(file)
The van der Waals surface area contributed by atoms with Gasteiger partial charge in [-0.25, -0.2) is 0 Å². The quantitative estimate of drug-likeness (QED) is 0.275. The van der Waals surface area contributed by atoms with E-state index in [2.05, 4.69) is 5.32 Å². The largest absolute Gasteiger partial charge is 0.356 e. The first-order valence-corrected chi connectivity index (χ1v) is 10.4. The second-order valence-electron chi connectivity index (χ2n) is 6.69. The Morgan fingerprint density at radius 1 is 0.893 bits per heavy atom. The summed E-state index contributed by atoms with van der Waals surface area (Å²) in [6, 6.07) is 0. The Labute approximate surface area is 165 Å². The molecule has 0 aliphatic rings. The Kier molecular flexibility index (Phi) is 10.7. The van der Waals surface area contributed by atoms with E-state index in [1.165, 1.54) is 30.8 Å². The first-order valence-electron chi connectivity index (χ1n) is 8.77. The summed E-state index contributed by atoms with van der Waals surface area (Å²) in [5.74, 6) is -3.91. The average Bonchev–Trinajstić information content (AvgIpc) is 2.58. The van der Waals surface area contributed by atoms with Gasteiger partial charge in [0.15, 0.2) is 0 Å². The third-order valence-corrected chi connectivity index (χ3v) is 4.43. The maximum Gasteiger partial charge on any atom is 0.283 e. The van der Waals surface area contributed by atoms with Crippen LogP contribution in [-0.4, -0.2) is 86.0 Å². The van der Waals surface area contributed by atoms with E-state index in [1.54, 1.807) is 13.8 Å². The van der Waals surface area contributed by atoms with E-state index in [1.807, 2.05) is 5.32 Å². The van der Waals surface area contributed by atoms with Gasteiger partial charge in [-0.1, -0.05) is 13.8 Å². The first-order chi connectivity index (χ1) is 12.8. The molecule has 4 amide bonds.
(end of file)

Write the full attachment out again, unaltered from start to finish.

The van der Waals surface area contributed by atoms with Gasteiger partial charge in [-0.25, -0.2) is 0 Å². The quantitative estimate of drug-likeness (QED) is 0.275. The van der Waals surface area contributed by atoms with E-state index in [2.05, 4.69) is 5.32 Å². The largest absolute Gasteiger partial charge is 0.356 e. The first-order valence-corrected chi connectivity index (χ1v) is 10.4. The second-order valence-electron chi connectivity index (χ2n) is 6.69. The Morgan fingerprint density at radius 1 is 0.893 bits per heavy atom. The summed E-state index contributed by atoms with van der Waals surface area (Å²) in [6, 6.07) is 0. The Labute approximate surface area is 165 Å². The molecule has 0 aliphatic rings. The Kier molecular flexibility index (Phi) is 10.7. The van der Waals surface area contributed by atoms with E-state index in [1.165, 1.54) is 30.8 Å². The first-order valence-electron chi connectivity index (χ1n) is 8.77. The summed E-state index contributed by atoms with van der Waals surface area (Å²) in [5.74, 6) is -3.91. The average Bonchev–Trinajstić information content (AvgIpc) is 2.58. The van der Waals surface area contributed by atoms with Gasteiger partial charge in [0.15, 0.2) is 0 Å². The third-order valence-corrected chi connectivity index (χ3v) is 4.43. The maximum Gasteiger partial charge on any atom is 0.283 e. The van der Waals surface area contributed by atoms with Crippen LogP contribution in [-0.4, -0.2) is 86.0 Å². The van der Waals surface area contributed by atoms with E-state index in [1.54, 1.807) is 13.8 Å². The van der Waals surface area contributed by atoms with E-state index in [1.807, 2.05) is 5.32 Å². The van der Waals surface area contributed by atoms with Gasteiger partial charge in [-0.1, -0.05) is 13.8 Å². The first-order chi connectivity index (χ1) is 12.8. The molecule has 4 amide bonds.